President Joe Biden tested positive for COVID-19 for the first time Thursday morning, the White House said.
Biden, 79, has "very mild symptoms" and is taking Paxlovid, White House press secretary Karine Jean-Pierre said in a statement.
Biden is experiencing a runny nose, dry cough and fatigue, White House COVID-19 Response Coordinator Dr. Ashish Jha said.
The president felt "totally normal" during the day Wednesday, Jha said. Biden’s symptoms started Wednesday evening, according to the physician to the president, Dr. Kevin O’Connor, and he then tested positive in the morning as a part of routine testing, Jha said.
Biden tweeted that he's "doing great" and "keeping busy!"
Jean-Pierre said an update will be provided every day as Biden "continues to carry out the full duties of the office while in isolation" at the White House.
Close contacts, "including any Members of Congress and any members of the press who interacted with the President during yesterday’s travel," will be informed on Thursday, Jean-Pierre said.
Biden traveled to Somerset, Massachusetts, on Wednesday where he announced executive actions to address climate change. Biden delivered his speech outside and met with local officials.
Sen. Elizabeth Warren, D-Mass., who was with Biden at his event Wednesday, tested negative on Thursday, a spokesperson said.
The president greeted Ukrainian first lady Olena Zelenska at the White House on Tuesday.
Vice President Kamala Harris, who was with the president on Tuesday, tested negative Thursday morning. Her office said she'll remain masked and continue her schedule as planned.
Zelenska said she doesn't have any symptoms. She said a negative test was required ahead of Tuesday's meeting, adding that she plans on re-testing.
The president will work in isolation until he tests negative, Jean-Pierre said.
"He has been in contact with members of the White House staff by phone this morning, and will participate in his planned meetings at the White House this morning via phone and Zoom from the residence," Jean-Pierre said.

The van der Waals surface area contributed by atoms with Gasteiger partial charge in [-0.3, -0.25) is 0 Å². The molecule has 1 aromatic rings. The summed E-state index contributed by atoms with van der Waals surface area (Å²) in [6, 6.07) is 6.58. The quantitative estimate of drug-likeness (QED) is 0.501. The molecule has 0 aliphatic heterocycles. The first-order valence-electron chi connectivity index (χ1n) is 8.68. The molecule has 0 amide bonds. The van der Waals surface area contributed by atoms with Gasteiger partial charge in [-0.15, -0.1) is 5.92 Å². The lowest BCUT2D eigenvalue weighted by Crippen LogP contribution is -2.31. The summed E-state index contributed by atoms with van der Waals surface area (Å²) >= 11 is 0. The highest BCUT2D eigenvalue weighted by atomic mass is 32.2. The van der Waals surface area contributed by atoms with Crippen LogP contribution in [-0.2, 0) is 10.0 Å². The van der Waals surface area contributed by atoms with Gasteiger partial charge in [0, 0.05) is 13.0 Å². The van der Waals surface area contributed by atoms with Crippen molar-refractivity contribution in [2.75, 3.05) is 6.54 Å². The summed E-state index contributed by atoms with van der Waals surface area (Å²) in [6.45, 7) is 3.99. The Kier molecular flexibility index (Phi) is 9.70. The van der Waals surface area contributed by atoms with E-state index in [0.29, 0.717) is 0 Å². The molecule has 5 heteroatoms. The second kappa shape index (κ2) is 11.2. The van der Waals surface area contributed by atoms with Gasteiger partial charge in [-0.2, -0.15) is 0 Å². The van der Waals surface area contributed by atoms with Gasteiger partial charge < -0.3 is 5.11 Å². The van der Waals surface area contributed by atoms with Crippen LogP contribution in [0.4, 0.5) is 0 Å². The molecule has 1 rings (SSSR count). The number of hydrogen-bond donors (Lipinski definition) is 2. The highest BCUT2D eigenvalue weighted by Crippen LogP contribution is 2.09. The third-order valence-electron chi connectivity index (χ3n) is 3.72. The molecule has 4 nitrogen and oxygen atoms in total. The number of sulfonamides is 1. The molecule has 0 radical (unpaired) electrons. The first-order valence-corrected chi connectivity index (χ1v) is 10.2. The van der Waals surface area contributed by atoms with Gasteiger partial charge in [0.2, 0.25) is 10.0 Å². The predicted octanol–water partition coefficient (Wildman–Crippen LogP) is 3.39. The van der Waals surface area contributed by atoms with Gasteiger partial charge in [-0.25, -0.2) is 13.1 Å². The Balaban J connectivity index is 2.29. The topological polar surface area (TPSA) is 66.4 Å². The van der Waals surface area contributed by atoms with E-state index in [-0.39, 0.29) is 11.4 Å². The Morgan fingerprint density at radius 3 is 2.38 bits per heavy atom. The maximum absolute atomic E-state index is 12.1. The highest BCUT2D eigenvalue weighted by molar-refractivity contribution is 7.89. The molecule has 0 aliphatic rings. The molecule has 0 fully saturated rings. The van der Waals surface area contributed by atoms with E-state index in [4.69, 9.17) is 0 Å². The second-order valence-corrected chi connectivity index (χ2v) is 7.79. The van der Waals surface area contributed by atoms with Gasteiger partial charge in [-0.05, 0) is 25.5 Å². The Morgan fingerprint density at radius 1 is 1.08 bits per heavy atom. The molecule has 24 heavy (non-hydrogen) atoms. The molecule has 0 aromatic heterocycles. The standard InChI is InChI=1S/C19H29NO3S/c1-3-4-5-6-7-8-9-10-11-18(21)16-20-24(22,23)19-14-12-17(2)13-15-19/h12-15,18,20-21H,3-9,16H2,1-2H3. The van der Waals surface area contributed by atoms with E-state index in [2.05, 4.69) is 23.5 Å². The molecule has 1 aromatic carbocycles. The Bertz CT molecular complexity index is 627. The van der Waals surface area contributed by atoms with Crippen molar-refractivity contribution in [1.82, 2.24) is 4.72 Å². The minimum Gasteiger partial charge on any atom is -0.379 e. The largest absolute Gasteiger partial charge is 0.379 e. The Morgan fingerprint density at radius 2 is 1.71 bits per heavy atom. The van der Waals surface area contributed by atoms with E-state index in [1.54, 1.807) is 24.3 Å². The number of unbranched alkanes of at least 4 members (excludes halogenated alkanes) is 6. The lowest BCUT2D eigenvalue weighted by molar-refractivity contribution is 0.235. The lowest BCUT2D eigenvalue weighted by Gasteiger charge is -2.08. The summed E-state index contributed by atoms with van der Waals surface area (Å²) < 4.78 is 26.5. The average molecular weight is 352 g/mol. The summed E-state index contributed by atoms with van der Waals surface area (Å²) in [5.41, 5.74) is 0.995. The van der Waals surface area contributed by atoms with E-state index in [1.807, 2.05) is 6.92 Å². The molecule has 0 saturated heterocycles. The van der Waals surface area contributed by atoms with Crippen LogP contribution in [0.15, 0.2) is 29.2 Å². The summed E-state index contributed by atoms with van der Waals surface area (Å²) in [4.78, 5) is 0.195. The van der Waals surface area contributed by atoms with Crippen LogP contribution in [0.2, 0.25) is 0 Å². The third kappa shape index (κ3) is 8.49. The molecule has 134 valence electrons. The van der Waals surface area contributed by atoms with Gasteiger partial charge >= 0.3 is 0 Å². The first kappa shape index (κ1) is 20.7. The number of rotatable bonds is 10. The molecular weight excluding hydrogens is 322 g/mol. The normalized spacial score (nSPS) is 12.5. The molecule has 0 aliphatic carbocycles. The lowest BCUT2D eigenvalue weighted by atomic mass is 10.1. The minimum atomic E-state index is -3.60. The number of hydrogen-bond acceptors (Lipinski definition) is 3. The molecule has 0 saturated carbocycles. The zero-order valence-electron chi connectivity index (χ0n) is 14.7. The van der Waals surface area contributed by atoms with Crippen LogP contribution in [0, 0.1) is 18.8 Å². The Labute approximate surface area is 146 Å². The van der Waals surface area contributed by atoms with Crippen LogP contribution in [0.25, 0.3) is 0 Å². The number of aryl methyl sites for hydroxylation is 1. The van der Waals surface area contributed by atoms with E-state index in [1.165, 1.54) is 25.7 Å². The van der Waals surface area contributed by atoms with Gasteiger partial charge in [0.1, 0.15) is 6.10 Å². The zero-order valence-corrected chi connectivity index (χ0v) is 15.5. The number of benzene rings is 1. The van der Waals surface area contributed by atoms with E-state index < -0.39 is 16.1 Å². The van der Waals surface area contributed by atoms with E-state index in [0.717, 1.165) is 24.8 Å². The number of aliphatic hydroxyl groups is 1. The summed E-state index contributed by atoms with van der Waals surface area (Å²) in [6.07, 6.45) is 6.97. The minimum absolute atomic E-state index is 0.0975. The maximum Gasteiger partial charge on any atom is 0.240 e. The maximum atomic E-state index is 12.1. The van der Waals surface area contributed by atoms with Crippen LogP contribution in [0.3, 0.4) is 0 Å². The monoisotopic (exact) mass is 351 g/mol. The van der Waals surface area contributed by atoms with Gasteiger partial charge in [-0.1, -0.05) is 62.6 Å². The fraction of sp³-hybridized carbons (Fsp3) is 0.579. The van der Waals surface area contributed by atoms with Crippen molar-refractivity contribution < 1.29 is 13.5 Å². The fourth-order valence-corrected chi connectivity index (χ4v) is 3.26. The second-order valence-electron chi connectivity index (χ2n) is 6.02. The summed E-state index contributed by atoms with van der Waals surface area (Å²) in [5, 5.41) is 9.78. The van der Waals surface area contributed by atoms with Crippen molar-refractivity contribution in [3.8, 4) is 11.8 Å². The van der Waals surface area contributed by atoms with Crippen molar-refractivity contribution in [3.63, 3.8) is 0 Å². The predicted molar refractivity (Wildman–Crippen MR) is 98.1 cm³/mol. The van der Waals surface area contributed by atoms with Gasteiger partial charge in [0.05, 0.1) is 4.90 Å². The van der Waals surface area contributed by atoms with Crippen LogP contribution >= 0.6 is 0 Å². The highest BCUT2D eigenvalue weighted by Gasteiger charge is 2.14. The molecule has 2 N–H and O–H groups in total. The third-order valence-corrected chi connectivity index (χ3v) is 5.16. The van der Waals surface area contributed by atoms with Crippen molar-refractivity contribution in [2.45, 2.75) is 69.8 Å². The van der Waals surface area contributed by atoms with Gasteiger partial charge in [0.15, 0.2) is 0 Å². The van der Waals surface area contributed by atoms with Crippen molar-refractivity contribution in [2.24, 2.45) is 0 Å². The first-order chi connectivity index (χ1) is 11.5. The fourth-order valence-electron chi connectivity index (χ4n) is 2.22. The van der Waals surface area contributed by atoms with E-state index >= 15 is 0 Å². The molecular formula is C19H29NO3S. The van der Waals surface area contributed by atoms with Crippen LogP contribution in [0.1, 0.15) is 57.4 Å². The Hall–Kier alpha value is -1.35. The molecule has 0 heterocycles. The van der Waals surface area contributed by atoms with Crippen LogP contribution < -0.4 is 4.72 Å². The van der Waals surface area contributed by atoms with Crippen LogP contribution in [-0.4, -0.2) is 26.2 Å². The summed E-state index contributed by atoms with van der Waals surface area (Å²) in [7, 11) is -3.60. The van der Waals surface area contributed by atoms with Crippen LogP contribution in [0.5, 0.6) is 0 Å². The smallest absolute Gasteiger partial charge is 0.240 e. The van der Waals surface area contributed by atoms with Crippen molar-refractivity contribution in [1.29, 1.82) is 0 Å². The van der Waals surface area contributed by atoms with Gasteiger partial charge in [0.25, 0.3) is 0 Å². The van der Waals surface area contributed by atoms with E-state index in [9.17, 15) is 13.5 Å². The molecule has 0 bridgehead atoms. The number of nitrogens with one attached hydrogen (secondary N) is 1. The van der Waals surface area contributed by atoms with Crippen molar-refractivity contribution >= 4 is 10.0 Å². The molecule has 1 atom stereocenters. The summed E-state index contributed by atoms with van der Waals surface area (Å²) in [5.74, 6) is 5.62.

Biden is fully vaccinated and received two boosters; his second booster shot was March 30.
Biden was last tested for COVID-19 on Tuesday, when he tested negative, she added.
White House chief of staff Ron Klain said in an email to staff, "We have said for some time that there was a substantial possibility that the president -- like anyone else -- could get COVID, and we have prepared for this possibility."
First lady Jill Biden tested negative Thursday morning in Detroit and will keep her full schedule in Michigan and Georgia through the day, her office said. She will continue following CDC guidance with masking and distancing, her office said.
Jill Biden said she spoke with the president Thursday morning and said "he’s doing fine" and "feeling good."
Sen. Bob Casey, D-Pa., tweeted that he spoke with Biden on the phone and that he "sounded great and is in good spirits."
Because Biden is vaccinated and double boosted, his "risk of serious illness is dramatically lower," Jha said at a Thursday press briefing. "He is also getting treated with a very powerful antiviral that further reduces his risk of serious illness."
The virus has been sent for sequencing to determine the COVID-19 variant the president has, Jha said.
ABC News Chief Medical Correspondent Dr. Jennifer Ashton said the biggest factor in treatment will be the president's age.
"That is why," she said, it's "no surprise that he's being treated with the antiviral pill Paxlovid. It's been shown in clinical trials to be 89% effective in reducing the risk of severe COVID-19 illness, meaning hospitalization or death."
Ashton stressed, "He is going to be closely monitored at the White House by the personal physician of the president, and if anything looks like it is going in the wrong direction, I absolutely expect that he would be hospitalized, if nothing else than for more close observation. But remember, the White House is not like your home or my home -- they can do a lot of medical monitoring and observation and testing right there."
Former President Donald Trump was briefly hospitalized at Walter Reed Medical Center in October 2020 after he tested positive for COVID-19.
Paxlovid, an antiviral pill developed by Pfizer, was approved by the Food and Drug Administration for those aged 12 and older in December 2021.
Patients take three pills twice daily over the course of five days. The pill was hailed as a game-changer because it was the first COVID-19 treatment that did not require an infusion, making it more convenient to give to patients.
Paxlovid is made up of two medications: ritonavir, commonly used to treat HIV and AIDS, and nirmatrelvir, an antiviral that Pfizer developed to boost the strength of the first drug. Together, they prevent an enzyme the virus uses to make copies of itself inside human cells and spread throughout the body.
Although there have been increasing reports of a rebounding phenomenon after taking Paxlovid, Ashton said the benefits still outweigh any of the risks.
"What would be the worst-case scenario if President Biden took Paxlovid and got this so-called rebound phenomenon? Just more time being in isolation. The benefits are clear based on the clinical trials of what this drug can do in terms of reducing the risk of hospitalization and death, and that's why it is a straightforward and easy clinical decision to make to give him that medication," she said.
ABC News' Mary Kekatos, Molly Nagle and Trish Turner contributed to this report.